Argus retinal prosthesis "bionic eye" significantly improves vision in blind patients

Feb 22nd– A total of 15/28 (54%) patients had a significant improvement in their ability to detect spatial motion with the use of the Argus II retinal prosthesis. 

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1. A total of 15/28 (54%) patients had a significant improvement in their ability to detect spatial motion with the use of the Argus II retinal prosthesis.

2. From this group, 91% of patients had a significant improvement in spatial motion detection with normal spatial mapping versus scrambled spatial mapping.

The Argus II retinal prosthesis was developed over several decades as an attempt to provide vision to those blinded by photoreceptor disease. In this study, the Argus II was shown to allow most individuals who are legally blind due to retinitis pigmentosa to visualize spatial motion. This is the first trial in which an artificial, electric apparatus has been used to convey meaningful visual data to the brain in blind patients. Strengths of this study include the large sample size, given the complexity of the implantation process. In addition, the use of a second control (scrambled spatial mapping) further corroborates the value of this intervention. Limitations include the use of only one shape; perhaps testing block letters and their orientation would have provided further insight into the efficacy of the system. Nonetheless, the importance of this medical engineering achievement is immense, as it provides tangible hope for the development of prostheses for other retinal diseases.

Click to read the study in JAMA Ophthalmology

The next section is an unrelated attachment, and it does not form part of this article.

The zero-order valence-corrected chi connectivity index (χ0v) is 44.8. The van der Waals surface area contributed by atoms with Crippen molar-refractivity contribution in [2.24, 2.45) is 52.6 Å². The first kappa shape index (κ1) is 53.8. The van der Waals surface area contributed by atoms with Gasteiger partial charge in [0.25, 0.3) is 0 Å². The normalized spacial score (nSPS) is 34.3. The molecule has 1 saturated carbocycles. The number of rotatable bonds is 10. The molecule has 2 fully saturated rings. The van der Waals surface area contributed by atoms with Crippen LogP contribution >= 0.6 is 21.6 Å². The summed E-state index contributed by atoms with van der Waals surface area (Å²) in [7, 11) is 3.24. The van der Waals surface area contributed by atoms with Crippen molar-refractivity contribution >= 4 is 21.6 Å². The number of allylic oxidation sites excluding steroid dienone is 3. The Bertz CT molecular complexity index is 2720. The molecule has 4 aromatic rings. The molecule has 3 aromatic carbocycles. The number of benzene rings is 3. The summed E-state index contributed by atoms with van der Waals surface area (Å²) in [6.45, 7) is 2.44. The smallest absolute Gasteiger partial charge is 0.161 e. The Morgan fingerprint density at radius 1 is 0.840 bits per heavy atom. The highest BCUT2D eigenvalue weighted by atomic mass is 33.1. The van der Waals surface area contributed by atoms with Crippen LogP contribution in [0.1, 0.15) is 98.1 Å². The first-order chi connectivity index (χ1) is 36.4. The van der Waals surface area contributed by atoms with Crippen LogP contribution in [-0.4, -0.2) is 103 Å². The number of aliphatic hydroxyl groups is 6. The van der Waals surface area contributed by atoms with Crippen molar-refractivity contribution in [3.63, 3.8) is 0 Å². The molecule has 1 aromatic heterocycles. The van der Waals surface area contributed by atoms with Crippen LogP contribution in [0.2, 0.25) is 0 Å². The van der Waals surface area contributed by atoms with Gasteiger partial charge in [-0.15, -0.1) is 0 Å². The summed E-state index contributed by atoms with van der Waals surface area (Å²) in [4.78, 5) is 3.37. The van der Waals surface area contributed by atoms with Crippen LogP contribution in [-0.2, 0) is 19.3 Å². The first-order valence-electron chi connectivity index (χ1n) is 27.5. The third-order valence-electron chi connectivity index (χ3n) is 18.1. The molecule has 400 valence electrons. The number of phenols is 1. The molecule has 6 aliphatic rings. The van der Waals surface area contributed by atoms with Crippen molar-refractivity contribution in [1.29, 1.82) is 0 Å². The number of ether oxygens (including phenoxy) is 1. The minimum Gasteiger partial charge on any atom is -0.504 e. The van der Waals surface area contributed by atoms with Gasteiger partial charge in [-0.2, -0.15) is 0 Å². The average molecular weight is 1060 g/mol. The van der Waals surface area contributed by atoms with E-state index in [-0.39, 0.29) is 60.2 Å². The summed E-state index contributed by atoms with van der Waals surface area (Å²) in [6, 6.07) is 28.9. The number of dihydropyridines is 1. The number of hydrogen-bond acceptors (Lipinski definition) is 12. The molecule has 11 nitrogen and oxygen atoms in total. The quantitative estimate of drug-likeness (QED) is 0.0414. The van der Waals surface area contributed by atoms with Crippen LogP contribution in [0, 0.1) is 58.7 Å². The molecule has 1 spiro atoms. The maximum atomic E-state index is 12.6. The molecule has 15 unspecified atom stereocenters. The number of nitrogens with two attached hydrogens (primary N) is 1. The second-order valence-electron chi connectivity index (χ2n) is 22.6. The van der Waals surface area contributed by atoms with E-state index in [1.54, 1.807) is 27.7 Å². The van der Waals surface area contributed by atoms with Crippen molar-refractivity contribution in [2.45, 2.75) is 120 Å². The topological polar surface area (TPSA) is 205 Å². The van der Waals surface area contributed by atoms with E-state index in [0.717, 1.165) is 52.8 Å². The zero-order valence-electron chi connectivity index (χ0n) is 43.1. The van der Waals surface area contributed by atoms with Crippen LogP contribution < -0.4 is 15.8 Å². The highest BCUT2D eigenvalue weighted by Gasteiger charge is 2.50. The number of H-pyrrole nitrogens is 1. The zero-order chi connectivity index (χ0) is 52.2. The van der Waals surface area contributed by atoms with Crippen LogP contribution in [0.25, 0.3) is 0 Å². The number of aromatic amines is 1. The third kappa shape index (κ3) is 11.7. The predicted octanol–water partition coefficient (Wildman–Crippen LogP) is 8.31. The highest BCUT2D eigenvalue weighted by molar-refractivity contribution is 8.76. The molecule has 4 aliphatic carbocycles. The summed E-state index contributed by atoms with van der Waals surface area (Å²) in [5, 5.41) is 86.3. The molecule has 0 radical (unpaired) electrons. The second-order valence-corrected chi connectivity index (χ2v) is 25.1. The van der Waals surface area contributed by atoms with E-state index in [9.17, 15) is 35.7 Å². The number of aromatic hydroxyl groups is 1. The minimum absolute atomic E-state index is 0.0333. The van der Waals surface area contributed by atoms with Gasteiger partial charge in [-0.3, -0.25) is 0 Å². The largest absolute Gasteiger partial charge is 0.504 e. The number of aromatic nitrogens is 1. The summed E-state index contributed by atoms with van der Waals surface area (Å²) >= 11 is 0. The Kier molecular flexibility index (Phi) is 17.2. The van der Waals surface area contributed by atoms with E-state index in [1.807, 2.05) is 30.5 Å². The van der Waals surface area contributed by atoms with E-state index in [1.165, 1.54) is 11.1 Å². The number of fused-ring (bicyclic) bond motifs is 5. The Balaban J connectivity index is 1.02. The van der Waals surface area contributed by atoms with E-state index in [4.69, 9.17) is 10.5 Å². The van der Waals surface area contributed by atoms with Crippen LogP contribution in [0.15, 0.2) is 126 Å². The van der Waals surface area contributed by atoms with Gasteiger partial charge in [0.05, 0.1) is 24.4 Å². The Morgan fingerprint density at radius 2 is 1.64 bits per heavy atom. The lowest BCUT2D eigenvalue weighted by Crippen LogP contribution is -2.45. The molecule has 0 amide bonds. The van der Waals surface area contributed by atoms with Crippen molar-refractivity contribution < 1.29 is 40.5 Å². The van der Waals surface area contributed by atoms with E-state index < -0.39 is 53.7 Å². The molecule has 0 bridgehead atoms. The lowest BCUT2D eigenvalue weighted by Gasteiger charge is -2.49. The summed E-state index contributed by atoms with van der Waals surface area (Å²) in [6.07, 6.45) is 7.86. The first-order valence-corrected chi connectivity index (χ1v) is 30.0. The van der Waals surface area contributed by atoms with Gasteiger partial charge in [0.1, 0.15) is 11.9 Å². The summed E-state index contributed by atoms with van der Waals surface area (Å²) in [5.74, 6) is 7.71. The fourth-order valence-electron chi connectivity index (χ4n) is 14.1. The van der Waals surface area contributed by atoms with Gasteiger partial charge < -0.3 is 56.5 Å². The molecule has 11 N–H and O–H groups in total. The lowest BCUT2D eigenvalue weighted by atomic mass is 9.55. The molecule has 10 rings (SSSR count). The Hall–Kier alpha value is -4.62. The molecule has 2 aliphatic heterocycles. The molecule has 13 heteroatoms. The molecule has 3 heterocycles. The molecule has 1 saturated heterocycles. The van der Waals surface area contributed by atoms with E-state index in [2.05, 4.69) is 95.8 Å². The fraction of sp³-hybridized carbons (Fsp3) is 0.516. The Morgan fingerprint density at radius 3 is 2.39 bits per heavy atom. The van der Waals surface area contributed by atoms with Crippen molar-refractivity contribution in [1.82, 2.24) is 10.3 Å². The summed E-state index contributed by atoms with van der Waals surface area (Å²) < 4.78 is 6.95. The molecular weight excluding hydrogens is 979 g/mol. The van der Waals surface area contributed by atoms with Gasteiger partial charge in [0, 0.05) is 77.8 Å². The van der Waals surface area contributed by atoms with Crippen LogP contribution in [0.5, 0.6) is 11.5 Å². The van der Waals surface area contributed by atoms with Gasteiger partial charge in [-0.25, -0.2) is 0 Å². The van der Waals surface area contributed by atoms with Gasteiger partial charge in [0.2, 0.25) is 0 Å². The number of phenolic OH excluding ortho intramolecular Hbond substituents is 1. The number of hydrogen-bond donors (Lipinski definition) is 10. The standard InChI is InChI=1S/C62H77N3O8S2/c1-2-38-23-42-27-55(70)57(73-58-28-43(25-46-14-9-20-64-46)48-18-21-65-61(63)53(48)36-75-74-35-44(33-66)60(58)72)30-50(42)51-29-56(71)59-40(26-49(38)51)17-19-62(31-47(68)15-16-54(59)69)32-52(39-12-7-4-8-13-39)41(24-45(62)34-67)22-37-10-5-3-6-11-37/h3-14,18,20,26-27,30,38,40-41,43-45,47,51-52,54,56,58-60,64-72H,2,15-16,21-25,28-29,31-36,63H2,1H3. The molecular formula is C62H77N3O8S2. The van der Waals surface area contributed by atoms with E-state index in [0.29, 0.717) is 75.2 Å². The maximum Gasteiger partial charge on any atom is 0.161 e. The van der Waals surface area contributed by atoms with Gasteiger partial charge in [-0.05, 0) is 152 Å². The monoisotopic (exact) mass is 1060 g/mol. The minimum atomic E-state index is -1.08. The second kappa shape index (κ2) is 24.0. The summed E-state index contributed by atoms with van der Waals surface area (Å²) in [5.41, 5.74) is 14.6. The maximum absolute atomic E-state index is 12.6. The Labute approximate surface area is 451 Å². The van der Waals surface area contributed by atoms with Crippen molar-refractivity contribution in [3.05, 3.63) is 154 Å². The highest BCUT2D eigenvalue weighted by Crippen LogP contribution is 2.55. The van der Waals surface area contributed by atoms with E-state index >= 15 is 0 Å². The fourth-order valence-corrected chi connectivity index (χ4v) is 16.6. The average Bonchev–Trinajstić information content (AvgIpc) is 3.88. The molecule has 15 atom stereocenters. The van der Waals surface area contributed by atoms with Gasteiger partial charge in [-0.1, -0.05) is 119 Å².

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1. A total of 15/28 (54%) patients had a significant improvement in their ability to detect spatial motion with the use of the Argus II retinal prosthesis.

2. From this group, 91% of patients had a significant improvement in spatial motion detection with normal spatial mapping versus scrambled spatial mapping.

This study: A total of 30 legally blind patients with retinitis pigmentosa had the Argus II prosthesis implanted. All patients met the requirements of visual acuity less than 20/15887 but with light perception. The prosthesis was surgically inserted in the eye, which wirelessly communicated with a camera positioned on a pair of glasses worn by the patients. Patients were seated and instructed to focus their face towards a flatscreen monitor, upon which a white bar moved across the screen at various angles. Patients reported the direction and general angle of movement. Their responses to 80 trials were recorded both with the prosthesis system on and off. For those patients in whom a difference was noted, the experiment was repeated with the system on but all spatial structure electronically scrambled to serve as a second control.

Further reading:  

1. Retinal prosthesis: an encouraging first decade with major challenges ahead.

2. Visual perception elicited by electrical stimulation of retina in blind humans.

In sum: The Argus II retinal prosthesis was developed over several decades as an attempt to provide vision to those blinded by photoreceptor disease. In this study, the Argus II was shown to allow most individuals who are legally blind due to retinitis pigmentosa to visualize spatial motion. This is the first trial in which an artificial, electric apparatus has been used to convey meaningful visual data to the brain in blind patients. Strengths of this study include the large sample size, given the complexity of the implantation process. In addition, the use of a second control (scrambled spatial mapping) further corroborates the value of this intervention. Limitations include the use of only one shape; perhaps testing block letters and their orientation would have provided further insight into the efficacy of the system. Nonetheless, the importance of this medical engineering achievement is immense, as it provides tangible hope for the development of prostheses for other retinal diseases.

Click to read the study in JAMA Ophthalmology

By Swarup Swaminathan and Andrew Bishara

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